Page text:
cumfy Thu 21-Feb-13 10:56:16

I agree with Xenia.

To my mind the jury questions are entirely reasonable, and the judge has screwed up completely and misdirected the jury in several matters.

For instance, re the marriage vows; the fact that CH and VP took vows is a common knowledge fact that the jury are entirely entitled to consider, and counsel and the judge have rather short-sightedly overlooked.

The judge should have directed that her marriage vows, whilst being a relevant consideration, absolutely do not extend to obeying instructions to break the law; not the utter fuckwittery he came out with saying it was irrelevant as she hadn't raised it in evidence.

cumfy Thu 21-Feb-13 10:58:11

Xpost Doctrineblush

tiggytape Thu 21-Feb-13 11:17:45

cumfy - the reason the judge was dismissive about the vows is that nobody mentioned them in court. Nobody said she fely compelled to obey because of any wedding vow so the judge was cross that the jury were even discussing this point.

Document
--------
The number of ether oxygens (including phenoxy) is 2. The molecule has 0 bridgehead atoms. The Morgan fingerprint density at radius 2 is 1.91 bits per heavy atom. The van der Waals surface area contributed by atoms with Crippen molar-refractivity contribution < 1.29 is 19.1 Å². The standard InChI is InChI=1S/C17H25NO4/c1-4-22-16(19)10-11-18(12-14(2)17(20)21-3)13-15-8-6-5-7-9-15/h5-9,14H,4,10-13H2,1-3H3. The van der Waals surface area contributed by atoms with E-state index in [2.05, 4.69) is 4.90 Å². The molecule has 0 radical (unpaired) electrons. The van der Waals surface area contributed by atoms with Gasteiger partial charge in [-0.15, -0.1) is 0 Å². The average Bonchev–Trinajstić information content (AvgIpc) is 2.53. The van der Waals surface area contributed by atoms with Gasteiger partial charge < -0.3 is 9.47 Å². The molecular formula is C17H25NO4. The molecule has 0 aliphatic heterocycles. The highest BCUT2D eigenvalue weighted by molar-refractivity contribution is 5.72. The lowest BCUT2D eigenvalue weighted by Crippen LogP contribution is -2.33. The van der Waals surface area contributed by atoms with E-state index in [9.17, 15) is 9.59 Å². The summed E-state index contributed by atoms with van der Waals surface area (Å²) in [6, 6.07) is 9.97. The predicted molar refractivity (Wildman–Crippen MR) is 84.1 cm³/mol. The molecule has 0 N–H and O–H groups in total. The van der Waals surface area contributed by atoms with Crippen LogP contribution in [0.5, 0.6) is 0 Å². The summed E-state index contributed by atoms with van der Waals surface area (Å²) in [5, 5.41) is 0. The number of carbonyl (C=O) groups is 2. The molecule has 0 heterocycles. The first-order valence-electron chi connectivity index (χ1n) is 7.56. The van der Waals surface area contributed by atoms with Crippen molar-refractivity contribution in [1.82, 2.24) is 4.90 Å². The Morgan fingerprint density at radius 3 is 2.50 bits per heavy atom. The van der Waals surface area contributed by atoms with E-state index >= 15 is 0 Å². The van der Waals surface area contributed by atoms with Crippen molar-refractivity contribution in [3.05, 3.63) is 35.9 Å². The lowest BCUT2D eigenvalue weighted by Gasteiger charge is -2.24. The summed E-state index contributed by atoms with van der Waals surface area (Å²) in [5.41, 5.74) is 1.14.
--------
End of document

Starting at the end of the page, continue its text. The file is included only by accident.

Yes we all know they took vows but a jury is not supposed to discuss things 'we all know' just things that are mentioned in the court room. Anything else they know has to be disregarded.

If they had followed the judges directions, they should only have been considering whether the prosecution had proved that she wasn't coerced and acted willingly. Some people here seem to be saying the judge was wrong to say this but that's another matter. The jury yesterday were asked to decide if the prosecution had proved she wasn't coerced but they seemed determined to extend their decision making way beyond what they actually heard in court.